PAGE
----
Laban Walloga | Nation Ms Saum Mwachambuni (right), the mother of 27-year-old Suleiman Hassan, is consoled by a relative after she broke down in tears in Mombasa on May 10, 2011. Hassan died in Somalia as an al Shabaab fighter.
These were his last words: “Everyone was born alone and whenever I die, I should be buried in accordance to Muslim rituals.”
Suleiman Hassan, 27, spoke those words to his mother and then left home to go to Somali where he died fighting for the al Shabaab terrorists.
Hassan, a devout Muslim who spent most of his time in mosques, was said to have left for Zanzibar for special religious teachings, only for his family to learn later that he was among dozens of youths recruited two years ago by the militia in South Coast.
His mother Saum Mwachambuni is yet to come to terms with the death of her only son.
“When I got news of his death, the words he told me the last day I saw him echoed in my mind. But I am not yet convinced that Hassan is dead. I hope one day I will see him coming back home smiling as he used to,” she said.
The distressed mother said the caller from Somalia on April 5, described how his son was buried.
“I was told my son married as soon as he reached there, and when he died he was buried in his house.”
Speaking to the Nation at her home in Diani in South Coast, she said the person who called her knows her family background well since he described every detail about Hassan. This, she added, proved that the agents who recruit youths to Somalia live in the neighbourhood.
The mother left no doubt that the agents are in the mosques, since her son is said to have left with some religious leaders.
“It is a pity that nobody wants to tell me more, even his close friends who accompanied my son. That’s why I still have doubt if really my son has died,” she said.
The mother said the event had affected her daughter, who is now traumatised. Whenever her daughter sees any stranger in the house, she thinks more family members are targeted.
“She was very close to her brother Hassan,” Ms Mwachambuni said.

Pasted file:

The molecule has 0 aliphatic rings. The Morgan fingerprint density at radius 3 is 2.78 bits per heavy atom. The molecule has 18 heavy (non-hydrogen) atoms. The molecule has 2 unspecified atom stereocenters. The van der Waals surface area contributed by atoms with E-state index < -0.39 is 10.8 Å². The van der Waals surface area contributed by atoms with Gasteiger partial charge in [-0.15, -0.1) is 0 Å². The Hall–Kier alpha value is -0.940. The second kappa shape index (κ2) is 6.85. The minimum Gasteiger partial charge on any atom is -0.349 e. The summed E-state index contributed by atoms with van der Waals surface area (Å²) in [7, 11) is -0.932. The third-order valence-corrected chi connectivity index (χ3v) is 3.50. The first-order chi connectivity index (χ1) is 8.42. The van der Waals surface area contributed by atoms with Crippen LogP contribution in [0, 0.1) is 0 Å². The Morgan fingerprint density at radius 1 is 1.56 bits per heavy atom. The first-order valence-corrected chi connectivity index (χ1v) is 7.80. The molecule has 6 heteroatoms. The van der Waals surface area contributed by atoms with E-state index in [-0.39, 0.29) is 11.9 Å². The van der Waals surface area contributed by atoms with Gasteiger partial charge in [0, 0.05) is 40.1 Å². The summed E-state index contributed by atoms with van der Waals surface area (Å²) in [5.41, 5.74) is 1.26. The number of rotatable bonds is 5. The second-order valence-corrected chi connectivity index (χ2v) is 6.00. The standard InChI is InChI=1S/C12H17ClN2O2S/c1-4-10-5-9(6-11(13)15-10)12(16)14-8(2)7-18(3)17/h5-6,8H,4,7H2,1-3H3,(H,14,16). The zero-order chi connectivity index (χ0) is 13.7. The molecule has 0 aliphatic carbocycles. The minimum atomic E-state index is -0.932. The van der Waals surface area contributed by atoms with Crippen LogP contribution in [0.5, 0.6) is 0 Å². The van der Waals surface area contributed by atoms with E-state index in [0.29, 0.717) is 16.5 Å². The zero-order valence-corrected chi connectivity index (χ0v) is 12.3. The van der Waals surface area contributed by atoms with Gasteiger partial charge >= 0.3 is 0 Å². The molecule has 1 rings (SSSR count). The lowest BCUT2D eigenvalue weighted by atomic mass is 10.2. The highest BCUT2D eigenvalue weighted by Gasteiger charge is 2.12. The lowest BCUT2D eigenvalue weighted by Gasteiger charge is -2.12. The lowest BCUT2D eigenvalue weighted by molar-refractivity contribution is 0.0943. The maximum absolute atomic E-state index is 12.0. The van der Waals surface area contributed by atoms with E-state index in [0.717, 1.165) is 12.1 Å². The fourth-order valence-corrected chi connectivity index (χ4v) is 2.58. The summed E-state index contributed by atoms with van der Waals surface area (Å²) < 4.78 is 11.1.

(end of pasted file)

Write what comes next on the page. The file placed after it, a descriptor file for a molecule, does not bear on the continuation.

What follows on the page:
Her story is not the only one, since several families have confessed that they are mourning relatives, who have died in Somalia after they were secretly sneaked out to help al Shabaab fight the internationally-recognised Transitional Federal Government forces for control of lawless Somalia.
Secret funerals organised by relatives and friends of youth from Kenya have been on the increase in the province, raising concern among religious leaders and government officials.
The number of youth reported to have died in the war have been on the increase, with at least a case reported in different regions in Coast Province every month.
Despite different families undergoing trauma after losing their loved ones in Somalia, they are afraid to reveal any more details as they are worried the government may use the information against them.
The Council of Imams and Preachers of Kenya national treasurer Sheikh Omar Hassan has confirmed that several youths have died in Somalia, while some are still in the hands of the outlawed group.
While the council in Mombasa has statistics of up to 10 dead youths, Sheikh Omar said the number could be as high as 50, with those returning posing a security threat to the country.
The Imams council in its report said the large number of youths being recruited to join al Shaabab was worrying, adding, this had forced them to find ways of discouraging the recruitment. Apart from South Coast, recruitment has been reported in Lamu.